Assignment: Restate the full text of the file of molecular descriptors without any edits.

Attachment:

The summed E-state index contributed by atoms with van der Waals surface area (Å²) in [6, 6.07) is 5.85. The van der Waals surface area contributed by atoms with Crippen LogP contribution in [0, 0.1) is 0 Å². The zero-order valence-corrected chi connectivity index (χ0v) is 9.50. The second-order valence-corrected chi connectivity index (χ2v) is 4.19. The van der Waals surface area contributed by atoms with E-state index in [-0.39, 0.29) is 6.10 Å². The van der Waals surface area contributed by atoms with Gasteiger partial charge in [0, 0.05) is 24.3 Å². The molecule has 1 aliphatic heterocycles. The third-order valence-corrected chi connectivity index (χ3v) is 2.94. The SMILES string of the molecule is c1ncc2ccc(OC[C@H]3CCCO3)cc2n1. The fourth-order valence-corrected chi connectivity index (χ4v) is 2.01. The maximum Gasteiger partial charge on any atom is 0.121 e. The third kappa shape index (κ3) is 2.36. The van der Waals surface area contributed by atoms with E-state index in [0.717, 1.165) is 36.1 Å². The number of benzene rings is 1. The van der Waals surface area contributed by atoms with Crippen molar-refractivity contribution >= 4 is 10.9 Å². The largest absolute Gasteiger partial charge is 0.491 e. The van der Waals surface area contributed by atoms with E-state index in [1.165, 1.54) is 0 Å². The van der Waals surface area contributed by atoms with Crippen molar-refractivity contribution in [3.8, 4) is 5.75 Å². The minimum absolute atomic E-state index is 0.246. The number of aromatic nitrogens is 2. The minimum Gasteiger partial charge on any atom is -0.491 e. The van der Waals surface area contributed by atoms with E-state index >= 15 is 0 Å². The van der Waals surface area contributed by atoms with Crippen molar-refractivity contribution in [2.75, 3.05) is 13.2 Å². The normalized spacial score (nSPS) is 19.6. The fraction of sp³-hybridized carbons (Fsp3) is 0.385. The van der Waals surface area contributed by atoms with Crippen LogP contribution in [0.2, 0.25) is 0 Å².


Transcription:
The summed E-state index contributed by atoms with van der Waals surface area (Å²) in [6, 6.07) is 5.85. The van der Waals surface area contributed by atoms with Crippen LogP contribution in [0, 0.1) is 0 Å². The zero-order valence-corrected chi connectivity index (χ0v) is 9.50. The second-order valence-corrected chi connectivity index (χ2v) is 4.19. The van der Waals surface area contributed by atoms with E-state index in [-0.39, 0.29) is 6.10 Å². The van der Waals surface area contributed by atoms with Gasteiger partial charge in [0, 0.05) is 24.3 Å². The molecule has 1 aliphatic heterocycles. The third-order valence-corrected chi connectivity index (χ3v) is 2.94. The SMILES string of the molecule is c1ncc2ccc(OC[C@H]3CCCO3)cc2n1. The fourth-order valence-corrected chi connectivity index (χ4v) is 2.01. The maximum Gasteiger partial charge on any atom is 0.121 e. The third kappa shape index (κ3) is 2.36. The van der Waals surface area contributed by atoms with E-state index in [0.717, 1.165) is 36.1 Å². The number of benzene rings is 1. The van der Waals surface area contributed by atoms with Crippen molar-refractivity contribution >= 4 is 10.9 Å². The largest absolute Gasteiger partial charge is 0.491 e. The van der Waals surface area contributed by atoms with E-state index in [1.165, 1.54) is 0 Å². The van der Waals surface area contributed by atoms with Crippen molar-refractivity contribution in [3.8, 4) is 5.75 Å². The minimum absolute atomic E-state index is 0.246. The number of aromatic nitrogens is 2. The minimum Gasteiger partial charge on any atom is -0.491 e. The van der Waals surface area contributed by atoms with E-state index >= 15 is 0 Å². The van der Waals surface area contributed by atoms with Crippen molar-refractivity contribution in [2.75, 3.05) is 13.2 Å². The normalized spacial score (nSPS) is 19.6. The fraction of sp³-hybridized carbons (Fsp3) is 0.385. The van der Waals surface area contributed by atoms with Crippen LogP contribution in [0.2, 0.25) is 0 Å².